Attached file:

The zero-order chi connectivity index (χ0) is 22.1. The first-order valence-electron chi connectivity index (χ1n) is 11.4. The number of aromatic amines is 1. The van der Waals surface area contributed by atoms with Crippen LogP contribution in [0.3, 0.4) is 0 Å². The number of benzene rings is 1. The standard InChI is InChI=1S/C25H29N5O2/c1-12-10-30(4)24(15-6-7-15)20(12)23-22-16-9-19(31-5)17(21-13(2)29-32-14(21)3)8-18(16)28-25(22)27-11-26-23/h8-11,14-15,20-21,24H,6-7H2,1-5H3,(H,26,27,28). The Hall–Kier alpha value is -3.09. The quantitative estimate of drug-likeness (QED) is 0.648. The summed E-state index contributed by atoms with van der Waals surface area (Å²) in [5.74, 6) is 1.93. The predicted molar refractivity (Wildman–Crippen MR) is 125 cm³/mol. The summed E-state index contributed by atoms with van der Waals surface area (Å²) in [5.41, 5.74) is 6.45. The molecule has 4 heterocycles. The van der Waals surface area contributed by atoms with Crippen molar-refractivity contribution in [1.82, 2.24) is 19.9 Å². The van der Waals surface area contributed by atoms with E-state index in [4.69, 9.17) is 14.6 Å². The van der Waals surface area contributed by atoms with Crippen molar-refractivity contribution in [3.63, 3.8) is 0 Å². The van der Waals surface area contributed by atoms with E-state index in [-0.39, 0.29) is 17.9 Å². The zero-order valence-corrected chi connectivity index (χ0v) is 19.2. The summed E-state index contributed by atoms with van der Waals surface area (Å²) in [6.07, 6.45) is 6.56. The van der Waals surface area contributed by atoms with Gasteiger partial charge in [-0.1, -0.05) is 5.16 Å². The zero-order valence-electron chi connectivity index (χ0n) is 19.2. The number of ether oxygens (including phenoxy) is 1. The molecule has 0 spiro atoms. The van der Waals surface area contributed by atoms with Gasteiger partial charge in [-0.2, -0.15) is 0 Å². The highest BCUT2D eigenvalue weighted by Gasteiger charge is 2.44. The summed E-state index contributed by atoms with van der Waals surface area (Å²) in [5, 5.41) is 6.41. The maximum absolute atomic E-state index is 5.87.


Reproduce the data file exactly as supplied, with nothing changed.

The zero-order chi connectivity index (χ0) is 22.1. The first-order valence-electron chi connectivity index (χ1n) is 11.4. The number of aromatic amines is 1. The van der Waals surface area contributed by atoms with Crippen LogP contribution in [0.3, 0.4) is 0 Å². The number of benzene rings is 1. The standard InChI is InChI=1S/C25H29N5O2/c1-12-10-30(4)24(15-6-7-15)20(12)23-22-16-9-19(31-5)17(21-13(2)29-32-14(21)3)8-18(16)28-25(22)27-11-26-23/h8-11,14-15,20-21,24H,6-7H2,1-5H3,(H,26,27,28). The Hall–Kier alpha value is -3.09. The quantitative estimate of drug-likeness (QED) is 0.648. The summed E-state index contributed by atoms with van der Waals surface area (Å²) in [5.74, 6) is 1.93. The predicted molar refractivity (Wildman–Crippen MR) is 125 cm³/mol. The summed E-state index contributed by atoms with van der Waals surface area (Å²) in [5.41, 5.74) is 6.45. The molecule has 4 heterocycles. The van der Waals surface area contributed by atoms with Crippen molar-refractivity contribution in [1.82, 2.24) is 19.9 Å². The van der Waals surface area contributed by atoms with E-state index in [4.69, 9.17) is 14.6 Å². The van der Waals surface area contributed by atoms with Crippen molar-refractivity contribution in [3.63, 3.8) is 0 Å². The van der Waals surface area contributed by atoms with E-state index in [-0.39, 0.29) is 17.9 Å². The zero-order valence-corrected chi connectivity index (χ0v) is 19.2. The summed E-state index contributed by atoms with van der Waals surface area (Å²) in [6.07, 6.45) is 6.56. The van der Waals surface area contributed by atoms with Gasteiger partial charge in [-0.1, -0.05) is 5.16 Å². The zero-order valence-electron chi connectivity index (χ0n) is 19.2. The number of ether oxygens (including phenoxy) is 1. The molecule has 0 spiro atoms. The van der Waals surface area contributed by atoms with Gasteiger partial charge in [-0.2, -0.15) is 0 Å². The highest BCUT2D eigenvalue weighted by Gasteiger charge is 2.44. The summed E-state index contributed by atoms with van der Waals surface area (Å²) in [5, 5.41) is 6.41. The maximum absolute atomic E-state index is 5.87.